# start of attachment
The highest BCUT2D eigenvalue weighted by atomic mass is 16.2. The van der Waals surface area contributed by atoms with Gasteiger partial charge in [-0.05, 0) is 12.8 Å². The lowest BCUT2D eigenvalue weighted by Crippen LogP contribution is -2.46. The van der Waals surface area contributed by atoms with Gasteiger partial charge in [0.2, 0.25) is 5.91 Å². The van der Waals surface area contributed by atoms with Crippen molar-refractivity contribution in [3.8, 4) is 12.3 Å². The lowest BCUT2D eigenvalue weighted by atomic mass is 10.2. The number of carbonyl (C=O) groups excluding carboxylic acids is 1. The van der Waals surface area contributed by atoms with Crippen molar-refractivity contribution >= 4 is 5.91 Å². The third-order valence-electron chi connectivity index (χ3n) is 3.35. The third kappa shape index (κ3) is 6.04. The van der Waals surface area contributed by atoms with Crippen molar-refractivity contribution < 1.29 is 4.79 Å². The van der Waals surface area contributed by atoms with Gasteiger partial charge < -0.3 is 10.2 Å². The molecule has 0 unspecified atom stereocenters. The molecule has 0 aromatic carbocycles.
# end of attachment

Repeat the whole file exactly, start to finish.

The highest BCUT2D eigenvalue weighted by atomic mass is 16.2. The van der Waals surface area contributed by atoms with Gasteiger partial charge in [-0.05, 0) is 12.8 Å². The lowest BCUT2D eigenvalue weighted by Crippen LogP contribution is -2.46. The van der Waals surface area contributed by atoms with Gasteiger partial charge in [0.2, 0.25) is 5.91 Å². The van der Waals surface area contributed by atoms with Crippen molar-refractivity contribution in [3.8, 4) is 12.3 Å². The lowest BCUT2D eigenvalue weighted by atomic mass is 10.2. The number of carbonyl (C=O) groups excluding carboxylic acids is 1. The van der Waals surface area contributed by atoms with Crippen molar-refractivity contribution >= 4 is 5.91 Å². The third-order valence-electron chi connectivity index (χ3n) is 3.35. The third kappa shape index (κ3) is 6.04. The van der Waals surface area contributed by atoms with Crippen molar-refractivity contribution < 1.29 is 4.79 Å². The van der Waals surface area contributed by atoms with Gasteiger partial charge < -0.3 is 10.2 Å². The molecule has 0 unspecified atom stereocenters. The molecule has 0 aromatic carbocycles.